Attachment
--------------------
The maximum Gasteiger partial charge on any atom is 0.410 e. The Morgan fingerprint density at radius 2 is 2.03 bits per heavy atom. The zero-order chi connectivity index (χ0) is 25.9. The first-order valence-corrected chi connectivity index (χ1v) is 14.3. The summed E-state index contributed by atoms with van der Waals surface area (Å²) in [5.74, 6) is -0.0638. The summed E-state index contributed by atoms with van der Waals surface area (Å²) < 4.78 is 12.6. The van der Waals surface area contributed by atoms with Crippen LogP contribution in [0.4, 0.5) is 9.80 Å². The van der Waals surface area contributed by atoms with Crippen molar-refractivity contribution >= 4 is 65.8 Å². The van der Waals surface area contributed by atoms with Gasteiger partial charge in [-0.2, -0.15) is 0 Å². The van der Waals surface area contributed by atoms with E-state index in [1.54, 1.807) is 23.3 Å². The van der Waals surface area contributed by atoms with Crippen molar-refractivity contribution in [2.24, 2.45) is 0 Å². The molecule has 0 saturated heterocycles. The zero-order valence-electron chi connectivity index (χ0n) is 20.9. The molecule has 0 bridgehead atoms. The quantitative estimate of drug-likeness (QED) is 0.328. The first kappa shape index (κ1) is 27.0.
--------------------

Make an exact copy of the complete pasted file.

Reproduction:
The maximum Gasteiger partial charge on any atom is 0.410 e. The Morgan fingerprint density at radius 2 is 2.03 bits per heavy atom. The zero-order chi connectivity index (χ0) is 25.9. The first-order valence-corrected chi connectivity index (χ1v) is 14.3. The summed E-state index contributed by atoms with van der Waals surface area (Å²) in [5.74, 6) is -0.0638. The summed E-state index contributed by atoms with van der Waals surface area (Å²) < 4.78 is 12.6. The van der Waals surface area contributed by atoms with Crippen LogP contribution in [0.4, 0.5) is 9.80 Å². The van der Waals surface area contributed by atoms with Crippen molar-refractivity contribution >= 4 is 65.8 Å². The van der Waals surface area contributed by atoms with Gasteiger partial charge in [-0.2, -0.15) is 0 Å². The van der Waals surface area contributed by atoms with E-state index in [1.54, 1.807) is 23.3 Å². The van der Waals surface area contributed by atoms with Crippen molar-refractivity contribution in [2.24, 2.45) is 0 Å². The molecule has 0 saturated heterocycles. The zero-order valence-electron chi connectivity index (χ0n) is 20.9. The molecule has 0 bridgehead atoms. The quantitative estimate of drug-likeness (QED) is 0.328. The first kappa shape index (κ1) is 27.0.